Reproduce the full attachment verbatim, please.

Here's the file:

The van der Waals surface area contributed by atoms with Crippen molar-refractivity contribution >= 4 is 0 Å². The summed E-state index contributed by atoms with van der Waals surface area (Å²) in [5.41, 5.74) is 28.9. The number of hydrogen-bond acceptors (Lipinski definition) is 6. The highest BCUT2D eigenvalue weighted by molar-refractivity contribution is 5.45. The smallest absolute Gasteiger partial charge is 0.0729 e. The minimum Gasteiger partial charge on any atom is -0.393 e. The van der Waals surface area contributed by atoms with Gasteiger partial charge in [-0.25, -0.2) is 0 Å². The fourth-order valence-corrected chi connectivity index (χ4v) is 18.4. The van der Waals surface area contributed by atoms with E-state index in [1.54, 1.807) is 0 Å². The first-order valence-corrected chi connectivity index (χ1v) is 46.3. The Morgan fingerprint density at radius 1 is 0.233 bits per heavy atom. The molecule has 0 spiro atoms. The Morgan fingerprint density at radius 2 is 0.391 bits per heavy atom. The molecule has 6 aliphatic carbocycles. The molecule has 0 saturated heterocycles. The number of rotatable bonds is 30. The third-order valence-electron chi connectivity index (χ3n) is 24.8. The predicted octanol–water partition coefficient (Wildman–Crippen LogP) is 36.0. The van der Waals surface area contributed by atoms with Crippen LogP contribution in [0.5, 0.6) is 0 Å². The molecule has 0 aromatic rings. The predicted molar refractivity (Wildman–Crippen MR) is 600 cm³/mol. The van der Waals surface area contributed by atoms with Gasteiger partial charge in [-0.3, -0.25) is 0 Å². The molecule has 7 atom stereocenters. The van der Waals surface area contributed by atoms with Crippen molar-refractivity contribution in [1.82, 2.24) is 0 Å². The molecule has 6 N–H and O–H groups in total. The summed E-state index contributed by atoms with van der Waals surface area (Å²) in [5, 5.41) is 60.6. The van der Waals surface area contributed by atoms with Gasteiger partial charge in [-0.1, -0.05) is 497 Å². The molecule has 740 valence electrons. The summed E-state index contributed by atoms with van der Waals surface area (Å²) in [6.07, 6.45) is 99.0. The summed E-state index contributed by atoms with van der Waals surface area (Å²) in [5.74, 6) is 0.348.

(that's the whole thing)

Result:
The van der Waals surface area contributed by atoms with Crippen molar-refractivity contribution >= 4 is 0 Å². The summed E-state index contributed by atoms with van der Waals surface area (Å²) in [5.41, 5.74) is 28.9. The number of hydrogen-bond acceptors (Lipinski definition) is 6. The highest BCUT2D eigenvalue weighted by molar-refractivity contribution is 5.45. The smallest absolute Gasteiger partial charge is 0.0729 e. The minimum Gasteiger partial charge on any atom is -0.393 e. The van der Waals surface area contributed by atoms with Gasteiger partial charge in [-0.25, -0.2) is 0 Å². The fourth-order valence-corrected chi connectivity index (χ4v) is 18.4. The van der Waals surface area contributed by atoms with E-state index in [1.54, 1.807) is 0 Å². The first-order valence-corrected chi connectivity index (χ1v) is 46.3. The Morgan fingerprint density at radius 1 is 0.233 bits per heavy atom. The molecule has 0 spiro atoms. The Morgan fingerprint density at radius 2 is 0.391 bits per heavy atom. The molecule has 6 aliphatic carbocycles. The molecule has 0 saturated heterocycles. The number of rotatable bonds is 30. The third-order valence-electron chi connectivity index (χ3n) is 24.8. The predicted octanol–water partition coefficient (Wildman–Crippen LogP) is 36.0. The van der Waals surface area contributed by atoms with Crippen LogP contribution in [0.5, 0.6) is 0 Å². The molecule has 0 aromatic rings. The predicted molar refractivity (Wildman–Crippen MR) is 600 cm³/mol. The van der Waals surface area contributed by atoms with Gasteiger partial charge in [-0.3, -0.25) is 0 Å². The molecule has 7 atom stereocenters. The van der Waals surface area contributed by atoms with Crippen molar-refractivity contribution in [1.82, 2.24) is 0 Å². The molecule has 6 N–H and O–H groups in total. The summed E-state index contributed by atoms with van der Waals surface area (Å²) in [5, 5.41) is 60.6. The van der Waals surface area contributed by atoms with Gasteiger partial charge in [-0.1, -0.05) is 497 Å². The molecule has 740 valence electrons. The summed E-state index contributed by atoms with van der Waals surface area (Å²) in [6.07, 6.45) is 99.0. The summed E-state index contributed by atoms with van der Waals surface area (Å²) in [5.74, 6) is 0.348.